All caregivers are required to take a first aid, cardiopulmonary resuscitation (CPR) and blood-borne pathogens course in order to get licensed. If you have a current and active medical license or certificate you may submit this with your application for review in order to satisfy the requirement.

To register for a class in your area, visit:

CPR and First Aid for Foster Parents (Keep the Beat) | UW School of Social Work Professional Education

Below are the foster home application forms you need to complete to get licensed. 

The forms listed are for the entire foster household.  You only need to complete one form for each household.

These forms are for each prospective foster parent. Complete one form for each applicant.

The Licensing Application Checklist is a helpful tool to track the forms you have turned into LD. You are not required to turn in the checklist.

Scroll down to the next section on this page that explains how to turn in your application materials.

After you turn in your foster home application, you will be assigned a LD staff person.  The LD staff person will connect with you and help you navigate these tasks:

  • Completing interviews, both in-person and virtually - at least one of which must happen in your home and include the home inspection.
    • Wondering what LD staff are looking for during the home inspection?  Review the Foster Home Licensing Inspection Checklist.
    • The checklist requires foster license applicants to review and agree to follow Washington State Administrative Code (WAC), or licensing rules. Please review the WAC.
    • You will complete this checklist with LD staff during your home inspection.
  • Interviewing household members including your children.
  • Contacting your adult children (if you have adult children).
  • For couples, LD staff will complete at least one interview with both adults and another interview with each adult individually.

Use the instructions and regional contacts identified below to turn in your application materials.

To start the application process, you need to turn in your completed:

The other forms listed above and proof of required trainings can be sent to:

  • One of individuals listed below, OR
  • The LD staff who contacts you after you turn in your Family Home Study Application and Background Check Authorizations forms.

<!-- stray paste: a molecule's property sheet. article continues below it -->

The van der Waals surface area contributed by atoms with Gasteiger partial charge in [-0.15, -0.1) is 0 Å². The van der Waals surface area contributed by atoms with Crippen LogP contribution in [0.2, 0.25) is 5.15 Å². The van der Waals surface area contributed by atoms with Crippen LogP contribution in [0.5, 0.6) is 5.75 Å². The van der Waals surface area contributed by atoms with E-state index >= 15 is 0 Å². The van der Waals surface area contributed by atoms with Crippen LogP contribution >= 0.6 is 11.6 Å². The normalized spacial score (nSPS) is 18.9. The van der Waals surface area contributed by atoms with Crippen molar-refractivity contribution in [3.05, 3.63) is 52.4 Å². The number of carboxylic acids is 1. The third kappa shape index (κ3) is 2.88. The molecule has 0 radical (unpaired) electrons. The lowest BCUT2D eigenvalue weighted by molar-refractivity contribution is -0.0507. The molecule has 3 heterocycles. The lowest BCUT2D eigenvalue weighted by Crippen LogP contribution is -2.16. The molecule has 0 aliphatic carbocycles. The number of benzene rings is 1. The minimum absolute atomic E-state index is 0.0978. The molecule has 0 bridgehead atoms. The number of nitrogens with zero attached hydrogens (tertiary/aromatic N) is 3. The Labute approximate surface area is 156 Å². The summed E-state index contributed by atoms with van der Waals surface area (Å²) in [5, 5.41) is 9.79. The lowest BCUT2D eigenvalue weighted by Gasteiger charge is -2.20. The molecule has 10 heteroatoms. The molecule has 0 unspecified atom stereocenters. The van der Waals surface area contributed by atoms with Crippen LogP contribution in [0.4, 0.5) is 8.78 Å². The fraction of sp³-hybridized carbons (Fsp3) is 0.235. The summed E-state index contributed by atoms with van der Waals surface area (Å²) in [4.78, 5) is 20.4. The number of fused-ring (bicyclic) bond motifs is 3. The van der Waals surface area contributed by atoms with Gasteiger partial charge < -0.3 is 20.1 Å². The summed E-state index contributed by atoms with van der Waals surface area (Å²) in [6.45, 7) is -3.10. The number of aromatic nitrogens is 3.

If you are getting licensed by a child placing agency (CPA), turn your application materials in to your CPA.

Send complete licensing applications to your regional Licensing Division team.

Regional Contacts

What region am I in?

DCYF Regional Map

  • All licensed family foster homes (including those licensed by private agencies and LD) are required to complete ongoing training.
  • Continuing education requirement for licensed caregivers is 24 training hours for each three-year licensing period.
    • Foster parents must take racial equity and social justice (RESJ) training during their first and second three-year licensing periods.
    • CPR, First Aid, and Blood-Borne Pathogens do not count toward the 24 hour training requirement.
    • Foster parents can carry over up to twelve hours into the next three-year licensing period. 
  • The Alliance for Child Welfare Excellence provides training that all caregivers can attend.  They offer classes on many subjects such as mental health, behavior management and supporting youth transitioning to independence. Visit their webpage to learn more!  Allianceforchildwelfare.org
  • Caregivers can also attend trainings at community colleges, universities, community organizations, private agencies, the Alliance CaRES, and conferences.  Please contact LD staff with questions including to find out if a particular training will meet your continuing education requirements..

Thank you again for your time and interest in becoming a licensed foster parent!